BAM Adapter Batching Deep Dive by Pete Want
By Juergenkress-Oracle on Nov 18, 2013
In the real business scenario of integrating SOA/AIA applications with Oracle Business Activity Monitoring (BAM), one common requirement is that such integration should not impact the operations of business systems running on SOA/AIA in terms of high availability and performance. To achieve this goal, one option is to use BAM Adapter or BAM Sensor Actions with Batching enabled. This article explains how batching works in Oracle BAM Adapter.
Why You Need Batching?
talking about batching, the first impression you may have is that you
put a set of data into a package or a batch, and send it across for
processing as a whole. In the BAM Adapter context, batching not only
allows a group of XML payloads to be sent to the BAM Server side, but
also changes the behavior of a synchronous invocation to BAM Server API
In mission critical applications, the preferred approach to integrate Oracle BAM with live data feed is using the Fire and Forget Message Exchange Pattern (MEP). Fire and Forget MEP has two major benefits compared to synchronous integration pattern:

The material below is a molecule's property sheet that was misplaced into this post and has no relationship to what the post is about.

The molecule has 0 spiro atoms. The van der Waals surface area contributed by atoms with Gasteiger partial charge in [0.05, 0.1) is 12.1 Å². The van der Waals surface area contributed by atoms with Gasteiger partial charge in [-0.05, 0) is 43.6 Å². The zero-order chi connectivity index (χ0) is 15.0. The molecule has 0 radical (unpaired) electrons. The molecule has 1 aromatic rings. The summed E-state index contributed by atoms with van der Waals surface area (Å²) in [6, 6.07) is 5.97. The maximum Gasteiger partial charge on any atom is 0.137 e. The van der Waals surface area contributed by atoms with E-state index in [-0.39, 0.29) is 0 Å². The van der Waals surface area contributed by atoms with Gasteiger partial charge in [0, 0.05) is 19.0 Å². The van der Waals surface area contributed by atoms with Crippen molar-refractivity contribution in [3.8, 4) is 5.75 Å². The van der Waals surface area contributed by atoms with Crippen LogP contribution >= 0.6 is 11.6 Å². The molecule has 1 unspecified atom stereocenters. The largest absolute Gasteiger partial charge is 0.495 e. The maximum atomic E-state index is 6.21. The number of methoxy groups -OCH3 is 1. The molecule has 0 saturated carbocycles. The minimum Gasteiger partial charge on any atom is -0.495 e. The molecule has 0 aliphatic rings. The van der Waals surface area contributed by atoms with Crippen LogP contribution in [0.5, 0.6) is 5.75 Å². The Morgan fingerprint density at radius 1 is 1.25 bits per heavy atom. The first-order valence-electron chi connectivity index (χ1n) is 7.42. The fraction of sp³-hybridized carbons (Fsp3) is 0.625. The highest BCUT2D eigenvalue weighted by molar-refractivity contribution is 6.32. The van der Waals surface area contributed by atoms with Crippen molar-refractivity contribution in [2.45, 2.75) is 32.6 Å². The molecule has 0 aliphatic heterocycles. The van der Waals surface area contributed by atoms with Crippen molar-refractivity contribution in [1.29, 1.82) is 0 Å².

- High Performance – Threads invoking BAM Adapter APIs are not blocked by down stream operations. Thus the slow execution of down stream code should not impact the performance of the core business system.
- High Availability – The failures including application failure such as errors due to invalid payload, and system failures such as system outage due to maintenance, will not impact the normal operations of the main system. For example, in the Order to Cash (O2C) flow of AIA Communication PIPs, data integration between AIA and BAM should be in an asynchronous manner, thus, failures and outage of BAM will not impact AIA operations.
When Oracle BAM Adapter or BAM Sensor Actions is used, you should always enable batching to leverage the Fire and Forget MEP. In the next section, you will see how BAM Adapter works with batching enabled.
How Batching Works?
Oracle BAM Adapter is a JCA compliant adapter that primarily converts Oracle BAM operations (Insert, Upsert, Update, and Delete) into the standard Web Services Interface described by WSDL.
By default, BAM Adapter operates in a synchronous manner as shown in the following diagram.
Read the full article here.
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